For example, a person booking a vacation may search for hotels using different apps on their phone, and then actually book the room from their work computer. In this case, you could attribute the sale to either device, but you might not be crediting the right one.
Even with its challenges, there are plenty more benefits to using a cross-device attribution model over the single-device option.
Cross-device attribution allows you to better analyze your marketing efforts to see which are most successful. It also gives you a clearer picture of a potential customer’s conversion path, including how they first found you and what factors may have motivated the sale.
You can use cross-device attribution data to optimize your entire performance marketing strategy. You can target audiences based on where they are most likely to find you, setting realistic budgets and optimizing your ads for different types of devices.
Cross-device attribution also helps you avoid placing repetitive ads on multiple platforms. You can create memorable ads for each touchpoint, ads that complement one another without being redundant. This helps avoid the ad fatigue and ad blindness that can sabotage your ability to convert a potential customer.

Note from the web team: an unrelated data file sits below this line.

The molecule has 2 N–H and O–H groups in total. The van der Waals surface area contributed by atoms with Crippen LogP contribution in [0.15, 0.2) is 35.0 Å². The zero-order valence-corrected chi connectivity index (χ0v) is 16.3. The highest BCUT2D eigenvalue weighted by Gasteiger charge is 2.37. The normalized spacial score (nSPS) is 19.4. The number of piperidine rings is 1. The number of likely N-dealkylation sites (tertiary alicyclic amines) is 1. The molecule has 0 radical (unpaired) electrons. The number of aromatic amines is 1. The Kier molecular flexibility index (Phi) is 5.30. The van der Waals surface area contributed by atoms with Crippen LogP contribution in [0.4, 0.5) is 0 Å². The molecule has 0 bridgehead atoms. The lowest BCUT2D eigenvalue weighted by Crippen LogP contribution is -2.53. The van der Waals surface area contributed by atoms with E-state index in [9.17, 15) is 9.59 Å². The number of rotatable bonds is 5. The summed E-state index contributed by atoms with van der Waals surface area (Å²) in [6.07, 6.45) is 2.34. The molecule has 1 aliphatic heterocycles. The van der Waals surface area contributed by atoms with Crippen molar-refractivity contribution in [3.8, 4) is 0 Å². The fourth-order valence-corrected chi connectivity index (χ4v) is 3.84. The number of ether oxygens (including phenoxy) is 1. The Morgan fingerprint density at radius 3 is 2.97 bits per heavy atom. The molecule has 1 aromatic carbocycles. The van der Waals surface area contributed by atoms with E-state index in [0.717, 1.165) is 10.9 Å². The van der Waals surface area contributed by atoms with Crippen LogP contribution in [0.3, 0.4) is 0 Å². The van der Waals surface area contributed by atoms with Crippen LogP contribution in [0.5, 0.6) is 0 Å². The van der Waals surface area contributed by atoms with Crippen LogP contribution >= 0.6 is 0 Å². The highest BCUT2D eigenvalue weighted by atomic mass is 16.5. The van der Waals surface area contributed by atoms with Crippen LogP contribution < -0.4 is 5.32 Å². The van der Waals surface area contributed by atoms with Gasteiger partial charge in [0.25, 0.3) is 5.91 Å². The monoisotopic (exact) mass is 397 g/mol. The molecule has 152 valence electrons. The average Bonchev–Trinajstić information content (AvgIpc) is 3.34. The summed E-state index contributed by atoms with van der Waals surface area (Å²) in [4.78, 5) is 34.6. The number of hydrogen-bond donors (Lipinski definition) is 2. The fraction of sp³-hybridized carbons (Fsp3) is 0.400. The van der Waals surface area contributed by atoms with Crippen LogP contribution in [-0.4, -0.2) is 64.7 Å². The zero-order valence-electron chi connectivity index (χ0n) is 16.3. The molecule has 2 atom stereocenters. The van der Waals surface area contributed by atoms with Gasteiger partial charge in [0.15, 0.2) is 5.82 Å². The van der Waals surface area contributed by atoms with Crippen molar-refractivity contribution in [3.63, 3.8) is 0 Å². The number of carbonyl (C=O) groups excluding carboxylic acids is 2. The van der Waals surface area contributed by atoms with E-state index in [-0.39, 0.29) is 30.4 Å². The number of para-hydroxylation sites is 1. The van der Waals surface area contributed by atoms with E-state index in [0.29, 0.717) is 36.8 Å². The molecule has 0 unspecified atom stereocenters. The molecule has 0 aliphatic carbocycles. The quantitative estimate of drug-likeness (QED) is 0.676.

Follow these steps to apply cross-device attribution to your marketing efforts and get a better sense of your customers’ journeys.
First, you need to collect data on your various marketing campaigns. You can use tags, data management platforms, marketing automation systems, analytics, and other tools to see how and where people are finding you. You might look at different platforms and compare email addresses or IP addresses to see who might be logging into multiple devices.
Data management platforms and other types of marketing software make it easier to collect this information. These platforms collect data from online and offline sources, allowing you to track and segment your audience.
After collecting data, you can start modeling how people are interacting with your brand through multiple devices. You should get a reasonable sense of which platforms are serving as the first touchpoint and which are serving as the last.
During the data collection phase, you might be able to see which members of your email list or which social media followers are logging in with other devices to navigate to your website. Making these connections will help you design ads that speak to customers based on where they are in their journey.